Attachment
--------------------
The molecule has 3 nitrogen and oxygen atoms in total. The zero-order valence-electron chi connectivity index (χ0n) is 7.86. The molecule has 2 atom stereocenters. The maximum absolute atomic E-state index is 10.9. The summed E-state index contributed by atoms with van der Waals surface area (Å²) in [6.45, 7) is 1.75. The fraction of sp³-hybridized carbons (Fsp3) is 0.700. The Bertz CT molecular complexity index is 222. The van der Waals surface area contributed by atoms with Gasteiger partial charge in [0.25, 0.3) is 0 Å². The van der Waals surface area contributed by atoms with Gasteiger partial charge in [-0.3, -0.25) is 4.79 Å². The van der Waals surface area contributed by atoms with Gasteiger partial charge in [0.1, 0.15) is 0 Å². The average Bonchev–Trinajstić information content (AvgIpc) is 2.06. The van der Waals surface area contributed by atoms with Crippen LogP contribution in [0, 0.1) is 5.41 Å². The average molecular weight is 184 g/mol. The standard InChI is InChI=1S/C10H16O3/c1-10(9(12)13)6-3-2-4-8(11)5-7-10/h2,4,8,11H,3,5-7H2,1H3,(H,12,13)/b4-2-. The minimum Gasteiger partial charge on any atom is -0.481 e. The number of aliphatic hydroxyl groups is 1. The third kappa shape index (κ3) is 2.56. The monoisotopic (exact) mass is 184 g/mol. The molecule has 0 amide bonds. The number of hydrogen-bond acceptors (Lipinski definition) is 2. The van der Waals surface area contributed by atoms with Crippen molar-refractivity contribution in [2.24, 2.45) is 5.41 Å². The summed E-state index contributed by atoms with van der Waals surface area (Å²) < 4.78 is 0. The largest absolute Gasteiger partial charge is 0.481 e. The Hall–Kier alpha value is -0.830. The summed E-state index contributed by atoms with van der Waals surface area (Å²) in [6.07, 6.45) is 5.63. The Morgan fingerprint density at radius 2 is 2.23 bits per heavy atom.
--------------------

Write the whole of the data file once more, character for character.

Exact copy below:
The molecule has 3 nitrogen and oxygen atoms in total. The zero-order valence-electron chi connectivity index (χ0n) is 7.86. The molecule has 2 atom stereocenters. The maximum absolute atomic E-state index is 10.9. The summed E-state index contributed by atoms with van der Waals surface area (Å²) in [6.45, 7) is 1.75. The fraction of sp³-hybridized carbons (Fsp3) is 0.700. The Bertz CT molecular complexity index is 222. The van der Waals surface area contributed by atoms with Gasteiger partial charge in [0.25, 0.3) is 0 Å². The van der Waals surface area contributed by atoms with Gasteiger partial charge in [-0.3, -0.25) is 4.79 Å². The van der Waals surface area contributed by atoms with Gasteiger partial charge in [0.1, 0.15) is 0 Å². The average Bonchev–Trinajstić information content (AvgIpc) is 2.06. The van der Waals surface area contributed by atoms with Crippen LogP contribution in [0, 0.1) is 5.41 Å². The average molecular weight is 184 g/mol. The standard InChI is InChI=1S/C10H16O3/c1-10(9(12)13)6-3-2-4-8(11)5-7-10/h2,4,8,11H,3,5-7H2,1H3,(H,12,13)/b4-2-. The minimum Gasteiger partial charge on any atom is -0.481 e. The number of aliphatic hydroxyl groups is 1. The third kappa shape index (κ3) is 2.56. The monoisotopic (exact) mass is 184 g/mol. The molecule has 0 amide bonds. The number of hydrogen-bond acceptors (Lipinski definition) is 2. The van der Waals surface area contributed by atoms with Crippen molar-refractivity contribution in [2.24, 2.45) is 5.41 Å². The summed E-state index contributed by atoms with van der Waals surface area (Å²) < 4.78 is 0. The largest absolute Gasteiger partial charge is 0.481 e. The Hall–Kier alpha value is -0.830. The summed E-state index contributed by atoms with van der Waals surface area (Å²) in [6.07, 6.45) is 5.63. The Morgan fingerprint density at radius 2 is 2.23 bits per heavy atom.